By Simon Atkinson
Business reporter, BBC News, Weisenbach, Germany
Booze brands may dominate the beer mat, but others are using them
As another lorry empties its cargo of logs, German Miles waves to the driver, then brings his gaze back to the freshly felled tree trunks piling up in front of him.
"It's amazing to think," he says, "just this morning that wood was standing in the forest behind us, but that in a few days it'll probably be in coaster, in a bar, for drinking beer."
Having worked at the Katz Group since 1975, Mr Miles, who began as a printer and is now production manager, has had plenty of time to get used to the idea.
But to the outsider it is hard to grasp that this quiet corner of the Black Forest in South West Germany is home to the world's biggest producer of the humble beer mat.
The small pieces of cardboard - usually covered in the logo of a brewery or beer brand - are familiar to anyone who has spent a bit of time in pubs and bars, especially in the UK and mainland Europe.
The logs come form trees grown in sustainable forests close to the factory
Drinkers flip them, spin them, tear them and scrawl phone numbers on them, while a small dedicated group of enthusiasts (called tegestologists, though others have less kind epithets) collect them.
In Ireland - where beer mat use is the world's highest at more than 50 per person per year - the familiar brands they contain, such as Guinness and Jameson whiskey, mean that tourists pocket them as a souvenir.
With the steady flow of trucks and the whirr of machinery in the background, nothing seems amiss at the group's main factory.
Except that these are days shrouded with uncertainty, with the firm's beer mat making business having gone into administration.
BEER MAT FACTS
The first wood pulp beer mat was made in 1892 by Robert Sputh of Dresden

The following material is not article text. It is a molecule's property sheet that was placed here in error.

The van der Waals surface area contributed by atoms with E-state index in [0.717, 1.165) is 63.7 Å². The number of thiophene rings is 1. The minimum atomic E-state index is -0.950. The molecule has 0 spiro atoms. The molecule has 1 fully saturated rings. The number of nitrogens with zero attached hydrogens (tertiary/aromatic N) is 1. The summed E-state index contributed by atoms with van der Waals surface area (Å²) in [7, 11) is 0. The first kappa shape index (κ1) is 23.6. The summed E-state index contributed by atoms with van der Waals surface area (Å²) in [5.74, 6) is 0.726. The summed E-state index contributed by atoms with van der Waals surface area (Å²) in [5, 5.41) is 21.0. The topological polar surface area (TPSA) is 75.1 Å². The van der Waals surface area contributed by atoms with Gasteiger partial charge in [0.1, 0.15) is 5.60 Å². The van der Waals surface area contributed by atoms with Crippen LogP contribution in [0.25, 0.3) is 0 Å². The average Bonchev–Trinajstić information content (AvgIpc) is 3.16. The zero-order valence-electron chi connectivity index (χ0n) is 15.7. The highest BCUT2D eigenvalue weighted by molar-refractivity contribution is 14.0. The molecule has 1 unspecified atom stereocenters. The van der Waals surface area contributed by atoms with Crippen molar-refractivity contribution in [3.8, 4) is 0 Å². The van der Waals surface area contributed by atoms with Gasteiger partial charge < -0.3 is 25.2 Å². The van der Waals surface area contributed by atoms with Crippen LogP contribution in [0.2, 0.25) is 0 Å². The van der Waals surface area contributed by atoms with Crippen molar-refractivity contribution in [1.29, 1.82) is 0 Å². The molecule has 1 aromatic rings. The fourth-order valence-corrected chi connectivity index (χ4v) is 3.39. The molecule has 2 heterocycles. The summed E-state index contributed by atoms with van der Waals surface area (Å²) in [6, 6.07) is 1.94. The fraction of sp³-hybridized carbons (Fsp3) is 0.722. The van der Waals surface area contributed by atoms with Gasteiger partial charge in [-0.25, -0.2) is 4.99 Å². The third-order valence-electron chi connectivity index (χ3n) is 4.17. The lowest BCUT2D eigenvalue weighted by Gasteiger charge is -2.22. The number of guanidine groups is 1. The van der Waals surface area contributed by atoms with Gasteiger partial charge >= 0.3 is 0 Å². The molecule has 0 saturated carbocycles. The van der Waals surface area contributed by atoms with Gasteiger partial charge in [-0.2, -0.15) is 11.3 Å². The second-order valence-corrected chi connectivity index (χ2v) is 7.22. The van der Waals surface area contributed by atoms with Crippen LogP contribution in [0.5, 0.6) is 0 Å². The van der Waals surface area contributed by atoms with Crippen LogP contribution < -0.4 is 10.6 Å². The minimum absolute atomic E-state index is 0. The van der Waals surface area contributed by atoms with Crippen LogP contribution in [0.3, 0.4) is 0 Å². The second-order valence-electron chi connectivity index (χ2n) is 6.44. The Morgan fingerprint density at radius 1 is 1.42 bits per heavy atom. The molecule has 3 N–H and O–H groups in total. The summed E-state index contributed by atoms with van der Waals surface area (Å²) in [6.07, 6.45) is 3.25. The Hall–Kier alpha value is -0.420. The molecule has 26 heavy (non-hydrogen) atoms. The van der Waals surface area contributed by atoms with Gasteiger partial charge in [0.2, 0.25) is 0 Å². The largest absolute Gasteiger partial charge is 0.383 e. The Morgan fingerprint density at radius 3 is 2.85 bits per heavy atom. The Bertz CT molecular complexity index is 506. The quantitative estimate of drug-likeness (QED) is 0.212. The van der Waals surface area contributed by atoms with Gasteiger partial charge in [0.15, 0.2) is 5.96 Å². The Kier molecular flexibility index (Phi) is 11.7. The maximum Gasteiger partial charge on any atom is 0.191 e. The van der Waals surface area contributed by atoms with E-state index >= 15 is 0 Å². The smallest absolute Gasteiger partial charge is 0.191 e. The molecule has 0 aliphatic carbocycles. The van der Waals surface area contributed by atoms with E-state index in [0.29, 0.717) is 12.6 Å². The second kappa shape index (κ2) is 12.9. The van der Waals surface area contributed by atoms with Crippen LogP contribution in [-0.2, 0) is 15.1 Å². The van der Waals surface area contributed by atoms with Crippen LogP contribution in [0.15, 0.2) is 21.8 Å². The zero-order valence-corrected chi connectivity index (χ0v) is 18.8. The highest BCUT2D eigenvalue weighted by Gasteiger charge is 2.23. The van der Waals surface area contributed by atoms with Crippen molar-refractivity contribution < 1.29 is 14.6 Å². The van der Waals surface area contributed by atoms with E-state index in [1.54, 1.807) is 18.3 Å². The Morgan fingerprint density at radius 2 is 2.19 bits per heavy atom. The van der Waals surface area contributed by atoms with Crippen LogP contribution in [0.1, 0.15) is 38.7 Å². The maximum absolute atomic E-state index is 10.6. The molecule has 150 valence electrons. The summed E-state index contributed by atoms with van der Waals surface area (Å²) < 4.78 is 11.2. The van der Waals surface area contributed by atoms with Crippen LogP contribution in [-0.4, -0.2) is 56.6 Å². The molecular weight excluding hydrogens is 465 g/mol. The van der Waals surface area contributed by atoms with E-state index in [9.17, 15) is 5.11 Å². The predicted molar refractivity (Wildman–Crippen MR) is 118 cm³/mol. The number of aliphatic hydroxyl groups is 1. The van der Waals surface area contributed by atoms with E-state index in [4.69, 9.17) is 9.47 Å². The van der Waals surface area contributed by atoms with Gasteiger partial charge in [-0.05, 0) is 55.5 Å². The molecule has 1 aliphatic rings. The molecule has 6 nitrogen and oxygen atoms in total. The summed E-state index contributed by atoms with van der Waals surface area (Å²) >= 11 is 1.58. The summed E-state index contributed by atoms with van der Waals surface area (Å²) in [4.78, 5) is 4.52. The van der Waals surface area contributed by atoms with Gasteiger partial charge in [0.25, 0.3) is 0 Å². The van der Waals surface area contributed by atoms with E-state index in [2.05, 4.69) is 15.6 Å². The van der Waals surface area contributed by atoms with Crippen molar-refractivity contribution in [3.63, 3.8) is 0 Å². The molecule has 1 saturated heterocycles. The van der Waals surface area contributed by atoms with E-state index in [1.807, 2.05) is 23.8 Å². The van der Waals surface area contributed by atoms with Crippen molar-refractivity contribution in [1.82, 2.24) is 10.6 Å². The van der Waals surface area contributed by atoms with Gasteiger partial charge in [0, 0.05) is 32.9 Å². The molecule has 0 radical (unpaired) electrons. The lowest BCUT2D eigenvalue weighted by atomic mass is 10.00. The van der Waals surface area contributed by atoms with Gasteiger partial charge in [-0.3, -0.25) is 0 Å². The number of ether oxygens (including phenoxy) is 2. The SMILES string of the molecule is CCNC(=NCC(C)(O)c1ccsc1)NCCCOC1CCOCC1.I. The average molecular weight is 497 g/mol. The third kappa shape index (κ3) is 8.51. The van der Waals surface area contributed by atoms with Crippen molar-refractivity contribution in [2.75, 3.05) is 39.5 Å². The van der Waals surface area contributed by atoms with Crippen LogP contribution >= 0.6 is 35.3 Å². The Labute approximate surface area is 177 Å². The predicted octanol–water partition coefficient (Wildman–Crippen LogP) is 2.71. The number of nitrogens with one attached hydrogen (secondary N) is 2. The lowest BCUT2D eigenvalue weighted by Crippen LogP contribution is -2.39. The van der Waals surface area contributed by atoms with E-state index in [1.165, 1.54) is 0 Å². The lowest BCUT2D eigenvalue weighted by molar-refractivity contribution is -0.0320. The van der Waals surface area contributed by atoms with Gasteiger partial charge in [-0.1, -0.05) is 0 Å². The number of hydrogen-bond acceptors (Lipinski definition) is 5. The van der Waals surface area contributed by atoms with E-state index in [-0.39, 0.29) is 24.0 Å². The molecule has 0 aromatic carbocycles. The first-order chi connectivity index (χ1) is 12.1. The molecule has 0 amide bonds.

They came to the UK in 1920, produced by the Watneys brewery, advertising its pale ale
Leo Pisker of Austria, has collected more than 150,000 different beer mats from 192 countries
Dean Gould of Felixstowe holds a host of beer mat world records including most flipped off a table, a bottle, a chin, and while blindfolded
Sources: British Beermat Collectors Society / Guinness Book of Records / Record Holders Republic
It is difficult to see how this could happen at a company that has a 75% share of the estimated 5.5 billion beer mats - or coasters as they are known in the US and Australia - made globally last year.
Indeed, the Weisenbach factory alone - which takes in the logs and turns them to pulp before producing lightweight, highly absorbent board which it prints, cuts and packages - can make more than 12 million of what they call in Germany, Bierdeckel, every day.
But while they may have a fond place in people's hearts, ultimately the beer mat is just another advertising tool.
And the economic climate "has not helped" Katz's position, says group chief executive Garry Hobson, citing trends in the brewing and pub industries as denting demand.
Declining beer sales, as people opt to drink at home, have led to fewer orders while the closure of pubs (especially in the UK where some estimates put the rate of demise at five a day) mean there are fewer venues for beer mats to be used.
And the trends among brewers to merge and create even bigger global giants (for example SAB and Miller, the Heineken, Carlsberg and Scottish & Newcastle agreement and Budweiser's deal with Anheuser-Busch) have seen a fall in overall advertising spending, Mr Hobson says.
"A few years ago there were 10 main brewers worldwide, but the round after round of consolidation there are just five.
These are nervous times for workers in Weisenbach
"And even though the most dramatic deals have now been done, we have felt the impact of the shake-ups in the companies and of the people who would see the beer mat as part of their advertising."
These challenges, plus problems getting access to cash and some needs to "restructure" have left the firm desperately trying to find new investors.